fbpx

It's Time for the Right Wing to Start Accepting Some Responsibility for their Policies

GELFAND’S WORLD--In the previous column, I invited the gun lobby to tell us just how many deaths by gunshot wound are an acceptable number.

Curiously, we got an answer the very next day, right there in the comments section. I'll repeat the number below, for any of you who are interested. But first, a short digression on what this is all about. 

We are continually being told by the self-proclaimed conservatives that they are the party of both responsibility and liberty. They tend to disagree with a majority of the American people when it comes to reproductive freedom, so the argument over liberty is going to be disputed in any open forum, but it is the responsibility part that is at issue here. 

If I understand correctly, the conservative point of view about responsibility is that we are individually responsible to earn a living and thereby to provide for ourselves and our dependents. This point of view tends to imply that those who are not earning a living are not deserving of government supplied financial aid, because that puts the responsibility on the working middle class and the working poor to subsidize the non-working. In addition, that subsidy is pried from the bank accounts of working people by the force of government imposed taxation. 

That may be a bit of an oversimplification of the libertarian philosophy, but I suggest that it is close enough. 

On top of that, the organized conservatives (through their talk radio programs and some of their television commenters) have made a pretty good living off of claiming that the Democrats have adopted a truly socialist position, in the sense of arguing that the government is right to extract money from the wealthy and the middle class in order to subsidize an undeserving poor. 

There is more to the responsibility argument. When it comes to crime, the conservative point of view (which, I must confess, I share to a certain extent) is that people are responsible for what they do, and it is legitimate to punish them for their antisocial acts. 

So, the conservative point of view includes a lot about personal responsibility, including the responsibility not to be a vagrant, the responsibility not to rob other people at gun point, and the implied responsibility to pay taxes at least as far as they support the army and the navy.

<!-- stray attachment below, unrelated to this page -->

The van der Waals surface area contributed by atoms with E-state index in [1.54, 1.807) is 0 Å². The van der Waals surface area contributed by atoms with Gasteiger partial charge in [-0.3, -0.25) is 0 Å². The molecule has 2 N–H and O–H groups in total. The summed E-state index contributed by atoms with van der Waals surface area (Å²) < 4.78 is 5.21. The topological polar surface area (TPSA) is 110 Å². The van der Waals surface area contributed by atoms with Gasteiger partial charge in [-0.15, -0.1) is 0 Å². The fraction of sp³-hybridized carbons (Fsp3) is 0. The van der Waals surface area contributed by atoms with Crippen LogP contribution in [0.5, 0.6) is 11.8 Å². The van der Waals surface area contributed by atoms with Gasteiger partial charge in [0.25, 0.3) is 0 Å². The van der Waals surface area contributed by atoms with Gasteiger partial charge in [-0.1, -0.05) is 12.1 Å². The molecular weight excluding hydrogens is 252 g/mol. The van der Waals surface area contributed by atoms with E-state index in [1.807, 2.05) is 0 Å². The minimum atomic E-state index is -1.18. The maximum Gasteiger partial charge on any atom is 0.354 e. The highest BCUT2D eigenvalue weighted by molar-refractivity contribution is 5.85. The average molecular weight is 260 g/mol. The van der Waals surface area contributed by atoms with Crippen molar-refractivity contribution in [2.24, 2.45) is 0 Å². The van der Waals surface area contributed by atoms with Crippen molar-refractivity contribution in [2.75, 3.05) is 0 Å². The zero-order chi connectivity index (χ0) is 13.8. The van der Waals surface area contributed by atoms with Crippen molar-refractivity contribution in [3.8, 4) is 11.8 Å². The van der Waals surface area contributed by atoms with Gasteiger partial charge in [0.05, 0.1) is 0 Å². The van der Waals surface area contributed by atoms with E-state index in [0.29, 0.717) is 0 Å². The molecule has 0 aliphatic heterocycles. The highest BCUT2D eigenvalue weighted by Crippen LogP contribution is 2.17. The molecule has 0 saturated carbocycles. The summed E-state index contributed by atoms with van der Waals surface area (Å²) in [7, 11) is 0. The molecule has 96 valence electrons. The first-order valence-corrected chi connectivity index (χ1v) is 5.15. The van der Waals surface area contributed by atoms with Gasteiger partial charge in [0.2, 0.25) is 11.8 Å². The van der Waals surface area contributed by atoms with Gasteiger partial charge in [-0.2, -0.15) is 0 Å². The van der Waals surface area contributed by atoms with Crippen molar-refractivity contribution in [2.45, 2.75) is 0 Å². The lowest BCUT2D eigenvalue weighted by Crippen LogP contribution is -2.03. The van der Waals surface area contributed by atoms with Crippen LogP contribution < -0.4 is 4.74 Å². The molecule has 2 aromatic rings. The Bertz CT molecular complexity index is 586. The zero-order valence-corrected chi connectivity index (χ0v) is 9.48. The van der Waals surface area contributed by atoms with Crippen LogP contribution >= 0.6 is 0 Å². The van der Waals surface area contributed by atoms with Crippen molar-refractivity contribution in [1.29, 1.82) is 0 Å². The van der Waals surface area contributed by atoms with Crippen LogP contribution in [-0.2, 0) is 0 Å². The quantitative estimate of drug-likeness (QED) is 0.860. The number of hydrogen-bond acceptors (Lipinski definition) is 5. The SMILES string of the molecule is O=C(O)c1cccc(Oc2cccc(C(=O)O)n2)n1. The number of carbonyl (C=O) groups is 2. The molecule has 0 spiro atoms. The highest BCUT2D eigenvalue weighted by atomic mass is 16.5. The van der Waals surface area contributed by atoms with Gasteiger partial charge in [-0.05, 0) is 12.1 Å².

And I agree with those points for the most part. 

We come to the point of disagreement when it comes to the part where other people are being irresponsible, and it would require some form of government regulation to protect the majority of the people from the actions of a small minority. 

The classic example is a 1905 case (Jacobson vs. Massachusetts) in which the Supreme Court decided that society has a right to protect itself against smallpox. They recognized that society has a right to protect itself from infectious scourges, even when the remedy impinged on the personal feelings of some people. 

To extend the argument a little further, society has the right to protect itself against dangers that are due to the malfeasance of a few irresponsible people. That includes the right of society to forbid the open ownership and usage of machine guns, high explosives, or biological weapons such as anthrax. 

The gray area is defined in terms of weapons that are truly dangerous in the hands of a few crazies or even people who are just angry, but could be owned safely by most of the rest of us. We are rightly in a quandary when it comes to the so-called "assault weapons," which are really any and all sorts of rifles that throw high powered slugs at a high rate of fire. The current technology allows readily available rifles to fire as fast as one can pull the trigger. Even at two rounds per second, that is an awful lot of bullets if it is a crowded room and the firing goes on for 10 seconds or more. 

So that's where the political "middle ground" lies. Shall we further limit ownership of these weapons, further relax the current limits, or leave things unchanged? 

And that's where I staged my question and argument last week: For those who enjoy collecting and firing such weapons, at what point would you say that the overall social effect -- in terms of dead people -- is too high, with anything lower being acceptable? In brief, are any of you willing to accept the idea that personal responsibility extends beyond your own personal gun ownership. Should there be a social agreement that some guns are too big and too quick to fire in the hands of the irresponsible? 

And I ask my liberal colleagues to notice one thing here. I'm not undercutting the idea that gun ownership can be a rewarding hobby, and I concede that under some circumstances the ownership and use of weapons can be an effective element of self defense. I am asking whether the concept of personal responsibility extends to a society-wide prohibition against certain kinds of firearms. 

Aside: The same question also applies to a much bigger problem -- the destruction of large parts of the surface of our planet by increasing heat and weather events (see below regarding the next big lie, aka the hamburger myth. 

And we have an answer 

As I mentioned above, I invited the readers and the gun lobby to answer the question, "What is the acceptable number of mass murders?" One commenter provided a 4 paragraph answer, of which I repeat 2 of those paragraphs here. (If you want to read the entire comment as well as others, you can find them in the above linked column.)